What is more beautiful than white sands, blue sky and some waving palm trees? That’s what we imagine paradise to look like and Koh Tao’s quite close to it. But if you look carefully, you will see a lot of stuff on the beach. It is litter. Vera cannot control her urge to clean and starts picking up the waste. After some hard work “our” beach looks nice and clean again. Half an hour later, as we are sitting on a terrace, the litter is back again. It has all washed up from the ocean.
A walk on Chumphon beach made us realise that Koh Tao was not so bad after all. There’s a lot more waste here. It is kind of like treasure hunting, you never know what you will find. What is the strangest object you encounter? There is so much, from ear swabs to sun caps, bottles and tooth brushes.
Koh Taos’s beaches are on average better looking than those around Chumphon. Although, if you look closely enough you will find a lot of items that are not supposed to be there. Luckily more people are cleaning the beaches here.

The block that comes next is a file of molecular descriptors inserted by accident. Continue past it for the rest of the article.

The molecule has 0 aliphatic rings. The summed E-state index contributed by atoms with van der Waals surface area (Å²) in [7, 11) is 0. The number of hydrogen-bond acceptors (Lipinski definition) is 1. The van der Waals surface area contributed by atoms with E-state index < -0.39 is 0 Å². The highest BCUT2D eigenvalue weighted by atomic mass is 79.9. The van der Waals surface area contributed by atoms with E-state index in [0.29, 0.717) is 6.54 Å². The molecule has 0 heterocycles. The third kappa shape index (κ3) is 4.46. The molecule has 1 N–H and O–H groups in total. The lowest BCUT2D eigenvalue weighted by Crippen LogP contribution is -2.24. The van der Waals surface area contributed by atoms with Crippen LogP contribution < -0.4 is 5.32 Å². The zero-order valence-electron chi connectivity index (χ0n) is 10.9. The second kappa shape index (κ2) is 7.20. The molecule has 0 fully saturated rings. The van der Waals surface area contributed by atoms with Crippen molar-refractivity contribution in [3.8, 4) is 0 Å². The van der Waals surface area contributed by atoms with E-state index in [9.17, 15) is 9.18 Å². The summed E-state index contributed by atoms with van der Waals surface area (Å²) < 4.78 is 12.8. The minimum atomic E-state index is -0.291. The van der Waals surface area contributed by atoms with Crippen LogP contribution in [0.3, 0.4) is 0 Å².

Get Involved organizes an Ecoday every month. Together with dozens of volunteers we visit a “beach” to clean. “Beach” in this case does not mean blindingly white sands, but also rock covered bays that hardly ever see a tourist. The waves and wind wash up waste from the ocean, which gets stuck in the rocks in those bays. Often it is plastic or styrofoam. We did not bring enough bags to pack up all the waste we find.
Our next beach clean-up was on World Ocean Day. This time we visited a touristic area which has been cleaned a couple of times before. Besides the familiar plastic there are also many shards of glass. While glass is not “bad” for marine life, it does pose a threat to humans. The pieces can be razor sharp!
It is very satisfying to see the final result of our cleaning. But it is sad to realise that even remote and desolated beaches suffer from human activities elsewhere. What can we do? The clean-ups will be around for a very long time, but it is somewhat of a last resort.
So let’s take a look at what else we can do. Is it possible to stop the Plastic Soup from growing? This idea is what triggered Vera and 5 others to introduce the ZeroPlasticWeek. Prevention is better than cure!
Buying less plastic means less plastic waste which means a smaller Plastic Soup!
Next time we will discuss our findings on a ZeroPlasticWeek here in Thailand. It’s a completely different setting, with a different environment and different products. The challenges we face are sometimes different, sometimes familiar and the results are definitely worth looking at!